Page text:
What the show got was access — these players let the cameras into their lives. Cameras are rolling with Larkin and his mother in the hospital when his father — Hall of Fame baseball player Barry Larkin — calls. It’s emotional.

“The trick is being respectful, both of the brand of the league and the lives of the people you’re invading,” Tollin said. “There’s a line, and you need to continually redraw that line.”

Summer Dreams walks the line well. It’s emotional, you become invested in these people and you root for them to succeed. You rise and fall with their performances, their struggles.

There are a million more stories at Summer League and Tollin said he hopes that this can be developed into an annual documentary, if not a weekly show that runs through the summer. But for now, it’s worth watching (or setting the DVR) for this year’s episode. It shows the real work of the NBA.

Friday And-1 links: The sad tale of Korleone Young

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Here is our regular look around the NBA — links to stories worth reading and notes to check out (stuff that did not get its own post here at PBT) — done in bullet point form. Because bloggers love bullet points more than Brazilians like spectacular soccer goals….

• If you read one thing today (besides this blog), it should be the great work by Jonathan Abrams at Grantland looking at one of the big preps-to-pros busts, Korleone Young.

“As he walked through the doors, I was listening to him,” said (Joe) Dumars, now Detroit’s president of basketball operations. “When he got on the court, you could see he had talent, but you knew the process was going to be hard because he was just so young for the league. He sounded like a young high school kid all of a sudden thrown into the NBA world.”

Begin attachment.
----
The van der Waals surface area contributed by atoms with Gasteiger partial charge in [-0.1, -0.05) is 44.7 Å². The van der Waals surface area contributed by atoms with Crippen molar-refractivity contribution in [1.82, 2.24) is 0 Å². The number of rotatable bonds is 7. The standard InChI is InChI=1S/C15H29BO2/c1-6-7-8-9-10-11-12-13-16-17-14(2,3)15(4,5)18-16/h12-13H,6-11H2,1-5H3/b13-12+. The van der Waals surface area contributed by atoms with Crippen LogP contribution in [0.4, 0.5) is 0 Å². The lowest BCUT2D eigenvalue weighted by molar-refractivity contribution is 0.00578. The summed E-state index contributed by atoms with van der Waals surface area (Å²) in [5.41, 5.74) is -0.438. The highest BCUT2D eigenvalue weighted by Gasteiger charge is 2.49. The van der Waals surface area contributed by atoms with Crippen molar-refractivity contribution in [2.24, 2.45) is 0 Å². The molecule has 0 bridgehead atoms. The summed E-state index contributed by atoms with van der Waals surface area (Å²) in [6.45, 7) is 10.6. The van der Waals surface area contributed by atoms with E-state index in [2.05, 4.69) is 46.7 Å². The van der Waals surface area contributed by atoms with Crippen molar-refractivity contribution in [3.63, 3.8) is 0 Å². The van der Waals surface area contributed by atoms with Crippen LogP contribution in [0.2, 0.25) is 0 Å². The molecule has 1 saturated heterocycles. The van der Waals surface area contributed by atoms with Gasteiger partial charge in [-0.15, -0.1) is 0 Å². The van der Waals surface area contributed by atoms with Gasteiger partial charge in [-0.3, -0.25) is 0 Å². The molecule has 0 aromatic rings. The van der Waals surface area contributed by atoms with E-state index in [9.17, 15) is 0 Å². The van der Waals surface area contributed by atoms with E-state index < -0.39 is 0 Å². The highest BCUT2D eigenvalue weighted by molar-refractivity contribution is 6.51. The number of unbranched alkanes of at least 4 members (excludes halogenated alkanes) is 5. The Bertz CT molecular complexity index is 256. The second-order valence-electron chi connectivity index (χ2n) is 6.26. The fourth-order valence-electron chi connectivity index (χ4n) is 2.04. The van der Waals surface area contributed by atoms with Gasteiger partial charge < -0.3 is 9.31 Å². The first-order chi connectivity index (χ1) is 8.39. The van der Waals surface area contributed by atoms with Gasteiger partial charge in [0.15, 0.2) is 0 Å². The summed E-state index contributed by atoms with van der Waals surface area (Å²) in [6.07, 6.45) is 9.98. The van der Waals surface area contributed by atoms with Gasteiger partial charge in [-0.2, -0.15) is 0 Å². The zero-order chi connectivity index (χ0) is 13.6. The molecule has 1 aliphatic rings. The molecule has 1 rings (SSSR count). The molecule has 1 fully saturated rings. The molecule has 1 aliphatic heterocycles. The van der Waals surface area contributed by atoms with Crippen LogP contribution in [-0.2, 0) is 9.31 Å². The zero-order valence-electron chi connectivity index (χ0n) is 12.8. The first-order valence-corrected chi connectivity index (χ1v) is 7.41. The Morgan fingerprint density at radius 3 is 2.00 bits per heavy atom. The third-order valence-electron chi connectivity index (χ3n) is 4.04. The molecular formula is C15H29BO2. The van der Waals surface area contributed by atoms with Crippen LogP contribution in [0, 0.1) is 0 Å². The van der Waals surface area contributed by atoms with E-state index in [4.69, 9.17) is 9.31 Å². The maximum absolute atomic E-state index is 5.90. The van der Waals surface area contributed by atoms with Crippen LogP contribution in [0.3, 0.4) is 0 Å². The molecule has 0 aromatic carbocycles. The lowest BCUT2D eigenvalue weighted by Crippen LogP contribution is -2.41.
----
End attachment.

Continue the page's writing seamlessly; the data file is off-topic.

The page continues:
• Here is an oral history of how the Celtics drafted Len Bias.

• Cavaliers owner Dan Gilbert seems as confused as a number of other Browns fans about recent developments with that team.

• Former Thunder player DeAndre Liggins was formally arraigned on domestic abuse charges. Pretty horrific ones.

There is no one way to build a championship team.

Hakeem Olajuwon said he was impressed with the chemistry Jeremy Lin and Dwight Howard were developing. That statement came as a surprise to Lin.

• Will Rodney Stuckey or Kentavious Caldwell-Pope start at the two for Detroit (my money is on Stuckey).

• How far did Rocky Balboa run in the Rocky II training sequence? Longer than a marathon.

• The Sixers worked out a deal to bring Vander Blue to training camp.

• Orland will invite Second-round pick Romero Osby, plus Solomon Jones, Michael Eric, Manny Harris and Kris Joseph to training camp.

• Unable to impress a team at Summer League, Jonny Flynn has signed to play with the Sichuan Blue Whales in China.

• Finally, is the Kings’ Isaiah Thomas better than Kyrie Irving?

Seven collegiate 2013 second round draft picks have international contracts

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We have mentioned this before, the draft and stash is not just for European players anymore. Used to be a time when teams drafted a young Euro in the second round, let him develop overseas, then brought him over if and when he was ready. See Marc Gasol as a prime example.